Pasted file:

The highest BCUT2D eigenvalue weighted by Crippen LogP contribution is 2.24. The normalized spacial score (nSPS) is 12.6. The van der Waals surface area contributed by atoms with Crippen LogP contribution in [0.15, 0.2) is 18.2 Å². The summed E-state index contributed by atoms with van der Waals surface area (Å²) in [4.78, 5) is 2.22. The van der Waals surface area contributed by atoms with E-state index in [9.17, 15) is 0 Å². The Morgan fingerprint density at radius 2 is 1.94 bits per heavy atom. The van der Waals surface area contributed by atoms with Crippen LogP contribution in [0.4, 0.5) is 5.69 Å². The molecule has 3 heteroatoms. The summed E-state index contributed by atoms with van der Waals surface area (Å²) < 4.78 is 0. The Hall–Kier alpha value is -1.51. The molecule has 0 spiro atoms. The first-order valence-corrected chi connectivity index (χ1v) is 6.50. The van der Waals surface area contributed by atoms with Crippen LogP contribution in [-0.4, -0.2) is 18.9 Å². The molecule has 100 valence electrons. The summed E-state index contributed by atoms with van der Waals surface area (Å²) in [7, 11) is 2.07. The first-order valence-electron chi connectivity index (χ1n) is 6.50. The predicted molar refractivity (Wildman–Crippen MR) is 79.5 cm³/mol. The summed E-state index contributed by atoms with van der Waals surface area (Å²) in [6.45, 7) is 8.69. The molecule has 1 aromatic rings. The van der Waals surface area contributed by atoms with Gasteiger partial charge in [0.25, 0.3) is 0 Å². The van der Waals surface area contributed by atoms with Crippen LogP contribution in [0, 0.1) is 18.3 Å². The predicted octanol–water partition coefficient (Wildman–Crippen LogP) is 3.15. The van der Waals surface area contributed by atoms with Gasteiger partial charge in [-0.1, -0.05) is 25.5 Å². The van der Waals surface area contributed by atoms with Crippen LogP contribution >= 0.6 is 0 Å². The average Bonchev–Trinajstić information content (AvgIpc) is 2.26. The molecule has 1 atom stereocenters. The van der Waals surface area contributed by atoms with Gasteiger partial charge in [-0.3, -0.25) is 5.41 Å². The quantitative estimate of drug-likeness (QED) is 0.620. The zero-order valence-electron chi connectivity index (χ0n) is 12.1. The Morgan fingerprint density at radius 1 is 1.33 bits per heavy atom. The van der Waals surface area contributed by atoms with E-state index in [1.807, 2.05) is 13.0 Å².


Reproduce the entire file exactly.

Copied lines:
The highest BCUT2D eigenvalue weighted by Crippen LogP contribution is 2.24. The normalized spacial score (nSPS) is 12.6. The van der Waals surface area contributed by atoms with Crippen LogP contribution in [0.15, 0.2) is 18.2 Å². The summed E-state index contributed by atoms with van der Waals surface area (Å²) in [4.78, 5) is 2.22. The van der Waals surface area contributed by atoms with E-state index in [9.17, 15) is 0 Å². The Morgan fingerprint density at radius 2 is 1.94 bits per heavy atom. The van der Waals surface area contributed by atoms with Crippen LogP contribution in [0.4, 0.5) is 5.69 Å². The molecule has 3 heteroatoms. The summed E-state index contributed by atoms with van der Waals surface area (Å²) < 4.78 is 0. The Hall–Kier alpha value is -1.51. The molecule has 0 spiro atoms. The first-order valence-corrected chi connectivity index (χ1v) is 6.50. The van der Waals surface area contributed by atoms with Crippen LogP contribution in [-0.4, -0.2) is 18.9 Å². The molecule has 100 valence electrons. The summed E-state index contributed by atoms with van der Waals surface area (Å²) in [7, 11) is 2.07. The first-order valence-electron chi connectivity index (χ1n) is 6.50. The predicted molar refractivity (Wildman–Crippen MR) is 79.5 cm³/mol. The summed E-state index contributed by atoms with van der Waals surface area (Å²) in [6.45, 7) is 8.69. The molecule has 1 aromatic rings. The van der Waals surface area contributed by atoms with Gasteiger partial charge in [0.25, 0.3) is 0 Å². The van der Waals surface area contributed by atoms with Crippen LogP contribution in [0, 0.1) is 18.3 Å². The predicted octanol–water partition coefficient (Wildman–Crippen LogP) is 3.15. The van der Waals surface area contributed by atoms with Gasteiger partial charge in [-0.1, -0.05) is 25.5 Å². The van der Waals surface area contributed by atoms with Crippen LogP contribution >= 0.6 is 0 Å². The average Bonchev–Trinajstić information content (AvgIpc) is 2.26. The molecule has 1 atom stereocenters. The van der Waals surface area contributed by atoms with Gasteiger partial charge in [-0.3, -0.25) is 5.41 Å². The quantitative estimate of drug-likeness (QED) is 0.620. The zero-order valence-electron chi connectivity index (χ0n) is 12.1. The Morgan fingerprint density at radius 1 is 1.33 bits per heavy atom. The van der Waals surface area contributed by atoms with E-state index in [1.807, 2.05) is 13.0 Å².